Sunday, February 16, 2014

Analysis of "Bright Stars" by Moira Egan

Original poem reprinted online here: "Bright Stars" by Moira Egan
Originally read: August 2, 2014
More information about the Poet: Moira Egan



This is a reference to Keat's famous poem "Bright Star."  The form is the same -- an Elizabethan Sonnet, but the perspective has more of a dual-sided edge than "Bright Star."

The offset line, "And yet, 0 Morning Star, look what you've done" guides the reader on how to see this poem -- note the spelling of zero by the actual number -- the focus, primarily is going to be the usage of sentence structure, and the poem is going to look forward to what is done.

"Of late I've be obsessing (tendencies? / you know, the Plathy and poetic ones?) The poem turns from the speaker to allusion.  Does obsessing = tendencies?  No, but in the context to these lines the focus is on the micro of tendencies -- what does one do when observing tendencies?  And what type of tendencies?  The speaker defines tendencies as two different aspects -- turn Plathy into an adjective to form an allusion.  Suicide? Most likely.  Poetic ones? A sense of hyper-editing.

"so you bust out this pre-dawn pageantry / including, though not limited to, two extremely gleaming planets"  I think the core to these lines is figuring out who the "you" refers to.  And I think the "you" refers to Keat's or rather the image of Keats in which the speaker conjures.  It is this character that brings out "pageantry"  and the filler lines of "including, though not limited to," seems like an assured grasp to figure out reasons.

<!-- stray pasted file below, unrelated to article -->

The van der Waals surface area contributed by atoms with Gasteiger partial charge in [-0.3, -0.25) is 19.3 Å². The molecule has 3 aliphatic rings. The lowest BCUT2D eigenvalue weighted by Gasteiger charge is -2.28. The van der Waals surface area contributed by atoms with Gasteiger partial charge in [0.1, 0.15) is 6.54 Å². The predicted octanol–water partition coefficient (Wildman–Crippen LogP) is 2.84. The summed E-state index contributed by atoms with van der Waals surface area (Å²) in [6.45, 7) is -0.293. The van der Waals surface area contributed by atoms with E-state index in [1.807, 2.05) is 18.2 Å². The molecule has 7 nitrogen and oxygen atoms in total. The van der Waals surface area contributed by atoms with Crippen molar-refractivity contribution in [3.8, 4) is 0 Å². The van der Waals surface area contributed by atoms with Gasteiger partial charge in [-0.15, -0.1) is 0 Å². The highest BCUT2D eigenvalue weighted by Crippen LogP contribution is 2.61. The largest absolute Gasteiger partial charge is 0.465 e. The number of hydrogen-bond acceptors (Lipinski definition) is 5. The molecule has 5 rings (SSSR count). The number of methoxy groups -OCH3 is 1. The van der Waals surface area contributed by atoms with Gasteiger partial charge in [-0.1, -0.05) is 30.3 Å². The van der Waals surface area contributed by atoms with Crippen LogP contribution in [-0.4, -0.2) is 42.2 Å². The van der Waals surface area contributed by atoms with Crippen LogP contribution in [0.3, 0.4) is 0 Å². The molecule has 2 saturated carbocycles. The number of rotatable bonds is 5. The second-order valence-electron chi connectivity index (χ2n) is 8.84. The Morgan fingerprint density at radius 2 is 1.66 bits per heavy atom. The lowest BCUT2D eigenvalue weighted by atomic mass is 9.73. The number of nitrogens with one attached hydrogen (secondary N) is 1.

"(Venus & Mars / just for tonight inveigled into truce?)"  It is not the image in the poem, it is the representation.  Two different "planets" are in a truce, but not exactly getting a long.  There's the indication that there was once a war.

"The moon a perfect curlicue of butter -- / a scene to lull even the most sleepless"  The trick with this line is how "lull even the most sleepless" is interpreted.  Yes, it could mean that the images and references are boring, but how about this?  What if lulling someone is just putting someone in a safe sense of security that, "to be wakened by the boom / of sunrise synaethesia, who luscious / colors, tisane, grapefute infuse the room."  The expectation of image, of something from nothing.

"so fully I forget the walls are white / and why I lay there worrying all night."  What does the speaker want in this poem?  Peace, perhaps.  But what does bringing in image, color, feeling, emotion, wonder bring to the speaker, worry.  Worrying for what?  Expecting something to come, or expecting something to go away.

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